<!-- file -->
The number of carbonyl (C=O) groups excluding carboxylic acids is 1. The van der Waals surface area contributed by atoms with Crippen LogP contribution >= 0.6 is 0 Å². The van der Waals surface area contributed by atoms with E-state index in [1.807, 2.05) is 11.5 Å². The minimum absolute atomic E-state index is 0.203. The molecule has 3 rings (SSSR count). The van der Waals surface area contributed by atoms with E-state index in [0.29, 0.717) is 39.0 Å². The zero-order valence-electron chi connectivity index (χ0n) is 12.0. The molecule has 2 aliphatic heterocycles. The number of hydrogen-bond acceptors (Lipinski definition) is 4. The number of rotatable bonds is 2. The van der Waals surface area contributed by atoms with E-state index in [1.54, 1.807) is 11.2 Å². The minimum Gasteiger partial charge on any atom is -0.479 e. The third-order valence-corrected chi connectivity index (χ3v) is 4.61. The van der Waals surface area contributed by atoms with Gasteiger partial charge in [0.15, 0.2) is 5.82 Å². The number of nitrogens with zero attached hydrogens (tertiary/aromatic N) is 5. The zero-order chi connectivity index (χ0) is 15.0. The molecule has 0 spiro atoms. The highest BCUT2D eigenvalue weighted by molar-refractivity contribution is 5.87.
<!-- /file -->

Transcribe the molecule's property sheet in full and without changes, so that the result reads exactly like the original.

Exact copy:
The number of carbonyl (C=O) groups excluding carboxylic acids is 1. The van der Waals surface area contributed by atoms with Crippen LogP contribution >= 0.6 is 0 Å². The van der Waals surface area contributed by atoms with E-state index in [1.807, 2.05) is 11.5 Å². The minimum absolute atomic E-state index is 0.203. The molecule has 3 rings (SSSR count). The van der Waals surface area contributed by atoms with E-state index in [0.29, 0.717) is 39.0 Å². The zero-order valence-electron chi connectivity index (χ0n) is 12.0. The molecule has 2 aliphatic heterocycles. The number of hydrogen-bond acceptors (Lipinski definition) is 4. The number of rotatable bonds is 2. The van der Waals surface area contributed by atoms with E-state index in [1.54, 1.807) is 11.2 Å². The minimum Gasteiger partial charge on any atom is -0.479 e. The third-order valence-corrected chi connectivity index (χ3v) is 4.61. The van der Waals surface area contributed by atoms with Gasteiger partial charge in [0.15, 0.2) is 5.82 Å². The number of nitrogens with zero attached hydrogens (tertiary/aromatic N) is 5. The zero-order chi connectivity index (χ0) is 15.0. The molecule has 0 spiro atoms. The highest BCUT2D eigenvalue weighted by molar-refractivity contribution is 5.87.